U.S. House Votes YES on 21st Century Cures, Improving the Odds for Patients

July 10, 2015

In a bipartisan show of support for medical research, the U.S. House of Representatives today passed the 21st Century Cures Act (H.R. 6) by an overwhelming 344 to 77 majority. The bill makes critical investments in research infrastructure that will improve the nation’s physical – and fiscal – health. Its passage marks a turning point in the evolution of patient engagement, and speeds the path to new treatments and cures for the one in three Americans living with a deadly or debilitating disease.

The culmination of a uniquely inclusive 18-month legislative process, 21st Century Cures represents the historic coming together of the biomedical research ecosystem and the federal government – across sectors, diseases and political parties – to accelerate the pace of progress for patients. With 10,000 known diseases and only 500 treatments, there is a lot of work to be done. And thanks to the passage of this act, we have the opportunity do some of that work now. Here are just a few of the promising provisions H.R. 6 includes:

  • Vital, sustained funding for NIH and FDA: The mandatory, five-year funding totaling $8.75 billion for the National Institutes of Health (NIH) and $550 million for the U.S. Food and Drug Administration (FDA) – which can be deployed as early as FY2016 – supplements current budgets and means more support for promising young researchers working on tomorrow’s breakthrough discoveries, and greater scientific capacity for regulators shepherding these discoveries forward to patients.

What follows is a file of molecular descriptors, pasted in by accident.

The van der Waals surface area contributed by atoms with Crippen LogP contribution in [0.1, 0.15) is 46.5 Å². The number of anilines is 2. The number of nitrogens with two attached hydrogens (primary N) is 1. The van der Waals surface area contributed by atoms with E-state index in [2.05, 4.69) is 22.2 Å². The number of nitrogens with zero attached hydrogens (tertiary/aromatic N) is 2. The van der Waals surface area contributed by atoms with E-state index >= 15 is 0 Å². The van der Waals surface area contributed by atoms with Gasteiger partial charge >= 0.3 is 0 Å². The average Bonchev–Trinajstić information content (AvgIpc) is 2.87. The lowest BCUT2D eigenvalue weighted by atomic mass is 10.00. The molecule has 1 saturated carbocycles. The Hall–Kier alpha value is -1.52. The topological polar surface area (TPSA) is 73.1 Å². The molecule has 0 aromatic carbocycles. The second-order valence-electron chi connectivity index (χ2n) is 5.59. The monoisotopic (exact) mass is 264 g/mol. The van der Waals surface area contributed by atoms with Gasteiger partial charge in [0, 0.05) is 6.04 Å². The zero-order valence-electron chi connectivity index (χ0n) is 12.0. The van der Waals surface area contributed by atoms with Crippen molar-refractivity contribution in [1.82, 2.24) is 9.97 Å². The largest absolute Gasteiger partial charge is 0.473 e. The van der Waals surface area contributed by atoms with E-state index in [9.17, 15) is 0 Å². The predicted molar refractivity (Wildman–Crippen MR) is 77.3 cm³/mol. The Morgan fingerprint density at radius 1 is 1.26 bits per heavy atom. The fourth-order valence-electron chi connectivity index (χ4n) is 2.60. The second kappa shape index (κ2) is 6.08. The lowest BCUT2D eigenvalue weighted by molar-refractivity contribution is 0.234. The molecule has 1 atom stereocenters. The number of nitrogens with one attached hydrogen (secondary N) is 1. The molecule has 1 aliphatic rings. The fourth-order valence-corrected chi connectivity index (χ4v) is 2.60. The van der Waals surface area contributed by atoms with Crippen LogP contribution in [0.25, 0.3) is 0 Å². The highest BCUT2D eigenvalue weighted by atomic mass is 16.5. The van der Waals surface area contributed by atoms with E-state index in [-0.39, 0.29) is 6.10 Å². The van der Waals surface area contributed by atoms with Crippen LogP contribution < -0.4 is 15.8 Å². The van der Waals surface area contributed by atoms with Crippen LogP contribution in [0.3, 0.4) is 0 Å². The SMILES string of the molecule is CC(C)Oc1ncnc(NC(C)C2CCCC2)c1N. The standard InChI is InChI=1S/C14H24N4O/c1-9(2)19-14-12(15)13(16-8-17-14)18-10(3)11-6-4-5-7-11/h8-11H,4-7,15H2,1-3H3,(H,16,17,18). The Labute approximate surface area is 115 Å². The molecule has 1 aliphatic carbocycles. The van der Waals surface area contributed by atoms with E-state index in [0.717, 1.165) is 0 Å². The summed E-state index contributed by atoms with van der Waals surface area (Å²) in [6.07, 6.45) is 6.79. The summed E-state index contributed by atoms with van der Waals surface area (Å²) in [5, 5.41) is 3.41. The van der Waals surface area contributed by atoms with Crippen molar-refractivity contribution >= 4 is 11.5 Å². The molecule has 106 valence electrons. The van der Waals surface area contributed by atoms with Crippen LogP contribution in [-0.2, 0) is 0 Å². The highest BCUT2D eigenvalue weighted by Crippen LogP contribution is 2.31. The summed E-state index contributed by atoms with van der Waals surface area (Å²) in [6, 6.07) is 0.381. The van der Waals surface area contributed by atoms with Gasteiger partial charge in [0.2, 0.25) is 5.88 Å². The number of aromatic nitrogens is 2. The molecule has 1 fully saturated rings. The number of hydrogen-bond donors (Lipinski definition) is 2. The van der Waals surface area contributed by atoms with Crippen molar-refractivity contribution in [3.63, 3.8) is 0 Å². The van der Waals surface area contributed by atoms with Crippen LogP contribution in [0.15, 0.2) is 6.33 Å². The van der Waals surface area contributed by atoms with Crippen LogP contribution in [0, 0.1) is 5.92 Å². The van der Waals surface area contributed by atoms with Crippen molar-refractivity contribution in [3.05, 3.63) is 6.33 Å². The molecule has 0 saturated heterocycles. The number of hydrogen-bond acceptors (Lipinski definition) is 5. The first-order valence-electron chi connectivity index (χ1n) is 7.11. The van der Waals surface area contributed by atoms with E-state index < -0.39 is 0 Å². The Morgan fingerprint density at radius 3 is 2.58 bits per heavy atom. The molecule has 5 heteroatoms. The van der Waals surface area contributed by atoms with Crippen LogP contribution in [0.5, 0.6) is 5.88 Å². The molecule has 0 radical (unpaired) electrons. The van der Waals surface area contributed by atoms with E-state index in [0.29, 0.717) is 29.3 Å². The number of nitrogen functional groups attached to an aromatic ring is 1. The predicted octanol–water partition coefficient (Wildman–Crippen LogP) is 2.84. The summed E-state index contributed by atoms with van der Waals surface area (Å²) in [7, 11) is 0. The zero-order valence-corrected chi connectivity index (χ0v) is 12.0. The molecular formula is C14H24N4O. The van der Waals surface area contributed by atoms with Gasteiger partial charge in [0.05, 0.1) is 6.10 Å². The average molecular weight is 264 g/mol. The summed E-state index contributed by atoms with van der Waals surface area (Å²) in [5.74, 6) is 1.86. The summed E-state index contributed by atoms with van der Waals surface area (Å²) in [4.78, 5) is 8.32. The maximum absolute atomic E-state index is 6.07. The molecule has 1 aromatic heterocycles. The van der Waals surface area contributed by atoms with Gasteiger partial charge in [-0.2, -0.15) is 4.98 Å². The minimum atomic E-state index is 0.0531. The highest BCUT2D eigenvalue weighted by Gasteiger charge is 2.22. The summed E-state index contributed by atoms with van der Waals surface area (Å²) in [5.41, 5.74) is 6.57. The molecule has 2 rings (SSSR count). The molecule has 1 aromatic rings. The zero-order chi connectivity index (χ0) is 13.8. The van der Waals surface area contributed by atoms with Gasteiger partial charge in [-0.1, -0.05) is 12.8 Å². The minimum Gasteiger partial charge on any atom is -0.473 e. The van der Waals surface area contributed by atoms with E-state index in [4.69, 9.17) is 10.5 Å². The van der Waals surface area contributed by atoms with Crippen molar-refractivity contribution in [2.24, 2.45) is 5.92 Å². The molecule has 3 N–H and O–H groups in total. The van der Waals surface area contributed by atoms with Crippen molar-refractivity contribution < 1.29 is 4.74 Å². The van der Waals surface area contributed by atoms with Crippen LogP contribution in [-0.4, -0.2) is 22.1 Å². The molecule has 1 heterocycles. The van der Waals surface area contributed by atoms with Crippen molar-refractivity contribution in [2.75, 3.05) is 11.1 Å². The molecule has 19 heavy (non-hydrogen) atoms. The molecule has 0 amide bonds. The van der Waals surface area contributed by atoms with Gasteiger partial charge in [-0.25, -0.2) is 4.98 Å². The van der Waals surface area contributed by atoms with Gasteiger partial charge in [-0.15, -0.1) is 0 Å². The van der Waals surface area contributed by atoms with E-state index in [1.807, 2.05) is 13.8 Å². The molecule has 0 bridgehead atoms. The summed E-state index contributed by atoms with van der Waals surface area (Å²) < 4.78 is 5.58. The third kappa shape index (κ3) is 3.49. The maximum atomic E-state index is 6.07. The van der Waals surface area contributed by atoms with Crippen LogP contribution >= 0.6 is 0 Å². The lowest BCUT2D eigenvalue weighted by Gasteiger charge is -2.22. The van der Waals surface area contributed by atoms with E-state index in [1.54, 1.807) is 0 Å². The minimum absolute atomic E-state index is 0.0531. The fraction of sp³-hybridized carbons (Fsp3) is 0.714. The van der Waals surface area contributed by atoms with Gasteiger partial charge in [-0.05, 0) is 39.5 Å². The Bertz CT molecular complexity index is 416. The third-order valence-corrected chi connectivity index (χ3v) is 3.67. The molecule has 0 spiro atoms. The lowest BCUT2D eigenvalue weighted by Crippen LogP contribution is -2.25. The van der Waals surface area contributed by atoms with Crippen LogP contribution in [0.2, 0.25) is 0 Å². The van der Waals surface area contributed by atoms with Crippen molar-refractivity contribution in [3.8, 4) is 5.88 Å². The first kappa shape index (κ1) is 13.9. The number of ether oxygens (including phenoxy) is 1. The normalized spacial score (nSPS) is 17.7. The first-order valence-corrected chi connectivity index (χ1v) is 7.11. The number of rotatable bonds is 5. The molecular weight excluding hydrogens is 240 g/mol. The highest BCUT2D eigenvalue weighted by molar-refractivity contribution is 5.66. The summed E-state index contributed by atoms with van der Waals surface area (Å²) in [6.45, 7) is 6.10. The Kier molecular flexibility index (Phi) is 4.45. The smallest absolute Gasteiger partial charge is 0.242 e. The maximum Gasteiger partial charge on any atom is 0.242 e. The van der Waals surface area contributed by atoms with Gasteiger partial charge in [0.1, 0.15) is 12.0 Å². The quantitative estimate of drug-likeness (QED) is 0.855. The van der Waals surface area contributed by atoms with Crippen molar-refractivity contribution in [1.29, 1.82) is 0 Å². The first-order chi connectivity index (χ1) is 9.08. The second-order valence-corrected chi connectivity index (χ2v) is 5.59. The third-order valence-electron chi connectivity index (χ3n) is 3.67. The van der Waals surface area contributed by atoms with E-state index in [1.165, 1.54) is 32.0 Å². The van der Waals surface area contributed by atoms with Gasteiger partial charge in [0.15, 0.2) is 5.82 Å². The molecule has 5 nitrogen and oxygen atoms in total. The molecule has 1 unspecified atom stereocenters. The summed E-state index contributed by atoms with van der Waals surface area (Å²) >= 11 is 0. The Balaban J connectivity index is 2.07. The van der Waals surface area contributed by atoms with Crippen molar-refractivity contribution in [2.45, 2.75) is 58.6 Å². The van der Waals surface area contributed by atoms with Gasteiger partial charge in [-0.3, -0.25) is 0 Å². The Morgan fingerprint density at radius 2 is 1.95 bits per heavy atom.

• New hiring authorities for FDA: By providing the resources necessary to hire qualified staff, it enables the agency to more efficiently respond to emerging science and strengthen the evidence used to regulate medical products.
  • A framework for sharing clinical data more openly: It tears down roadblocks to sharing the massive amounts of health data generated by researchers and clinicians, much of which are currently locked away in medical-research silos.
  • Expanded role for patients in decision-making: H.R. 6 gives patients an important new voice in the process by proposing the inclusion of patient representatives in entities created under the Act. It also recognizes a role for patient perspectives to influence regulatory assessments of safety and efficacy for new medicines.

FasterCures congratulates Chairman Fred Upton and Representative Diana DeGette for their leadership in this effort, and applauds the U.S. House of Representatives for taking an important step forward in the fight against disease.

“This is a big win for patients,” said Executive Director Margaret Anderson, “and most of us are, or will be at some point. The investments and reforms made today will pay dividends far into the future.”

FasterCures and the rest of the R&D ecosystem now look to the U.S. Senate to continue today’s momentum.